Peter Jackson‘s The Beatles: Get Back “is — or was — a movie I dreamed of seeing in theaters. Today, most music documentaries are streaming only, but the Beatles remain larger-than-life. They turned the entire world into a community, and still have the power to turn an audience into a congregation. If the Beatles aren’t worthy of the big screen, I don’t know who is.

“But that’s no longer going to happen. Now we’ll all sit at home, watching the Beatles separately, on three separate nights. Beyond that, I’m compelled to ask: Six hours? It’s clear that Jackson fell in love with this material and was eager to give us more of it, which sounds like a generous impulse. But six hours of Get Back is a lot of Get Back.

“In general, Jackson tends to be dominated by his go-big-or-go-home side, which first showed itself in the Lord of the Rings trilogy (which I think of, in my snarkier moments, as nine hours of folks riding through the woods), then in the bloat of King Kong, and then in the jaw-dropping grandiosity with which he inflated The Hobbit, J.R.R. Tolkien’s slenderest Middle-earth novel, into three damn epic movies. Do you sense a trend here?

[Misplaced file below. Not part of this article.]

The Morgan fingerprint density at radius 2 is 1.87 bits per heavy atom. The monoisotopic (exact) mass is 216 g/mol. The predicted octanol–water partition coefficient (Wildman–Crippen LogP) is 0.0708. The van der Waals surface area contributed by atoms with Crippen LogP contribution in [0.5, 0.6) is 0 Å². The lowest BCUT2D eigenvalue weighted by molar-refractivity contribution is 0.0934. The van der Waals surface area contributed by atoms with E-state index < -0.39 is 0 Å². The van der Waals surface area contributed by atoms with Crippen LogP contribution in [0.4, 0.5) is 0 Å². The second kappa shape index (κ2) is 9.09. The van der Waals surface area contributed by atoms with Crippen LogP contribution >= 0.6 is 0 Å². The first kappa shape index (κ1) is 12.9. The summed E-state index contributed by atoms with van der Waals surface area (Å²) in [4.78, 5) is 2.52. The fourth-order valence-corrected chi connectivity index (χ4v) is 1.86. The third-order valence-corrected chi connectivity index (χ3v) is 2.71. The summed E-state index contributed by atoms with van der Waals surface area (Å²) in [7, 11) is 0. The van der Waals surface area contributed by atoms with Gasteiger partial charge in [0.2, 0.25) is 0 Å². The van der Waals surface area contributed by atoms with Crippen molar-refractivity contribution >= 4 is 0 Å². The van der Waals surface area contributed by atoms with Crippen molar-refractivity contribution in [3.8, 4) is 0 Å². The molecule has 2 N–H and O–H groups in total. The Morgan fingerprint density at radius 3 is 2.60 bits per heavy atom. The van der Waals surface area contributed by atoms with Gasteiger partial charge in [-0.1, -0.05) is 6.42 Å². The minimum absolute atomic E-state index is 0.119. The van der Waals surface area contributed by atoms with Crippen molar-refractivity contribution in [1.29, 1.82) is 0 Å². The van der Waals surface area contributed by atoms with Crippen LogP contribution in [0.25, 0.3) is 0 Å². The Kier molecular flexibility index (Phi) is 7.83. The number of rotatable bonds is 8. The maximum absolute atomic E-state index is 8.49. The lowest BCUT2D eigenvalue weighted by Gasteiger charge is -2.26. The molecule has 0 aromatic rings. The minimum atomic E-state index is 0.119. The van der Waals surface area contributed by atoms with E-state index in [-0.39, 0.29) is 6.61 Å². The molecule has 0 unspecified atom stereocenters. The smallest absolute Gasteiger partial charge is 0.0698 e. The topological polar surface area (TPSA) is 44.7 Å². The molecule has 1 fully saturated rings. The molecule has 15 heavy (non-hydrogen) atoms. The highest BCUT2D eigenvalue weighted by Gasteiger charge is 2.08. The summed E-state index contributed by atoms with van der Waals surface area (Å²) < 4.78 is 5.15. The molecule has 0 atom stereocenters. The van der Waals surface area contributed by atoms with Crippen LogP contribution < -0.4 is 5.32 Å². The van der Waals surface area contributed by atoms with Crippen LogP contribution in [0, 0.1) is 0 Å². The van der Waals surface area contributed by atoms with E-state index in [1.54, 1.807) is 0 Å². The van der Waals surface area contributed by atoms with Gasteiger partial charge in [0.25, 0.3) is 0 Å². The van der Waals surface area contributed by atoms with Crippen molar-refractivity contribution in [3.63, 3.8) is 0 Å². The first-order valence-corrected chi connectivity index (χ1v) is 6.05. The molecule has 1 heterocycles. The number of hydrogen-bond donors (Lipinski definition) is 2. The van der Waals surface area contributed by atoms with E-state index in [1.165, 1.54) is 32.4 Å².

“I’m not prejudging The Beatles: Get Back, but I do have a trepidation, one that I feel justified in saying out loud. My fear is that Jackson, in chopping the Get Back footage down to a gargantuan six hours, hasn’t done the disciplined and demanding work of editing, of shaping, of putting an exquisitely honed movie together. My fear is that he’ll be giving us not a Beatles documentary but a Beatles document dump.” — from Owen Gleiberman‘s “The Beatles: Get Back Is Now a Six-Hour Mini-Series. So Why Does It Feel Like More Might Be Less?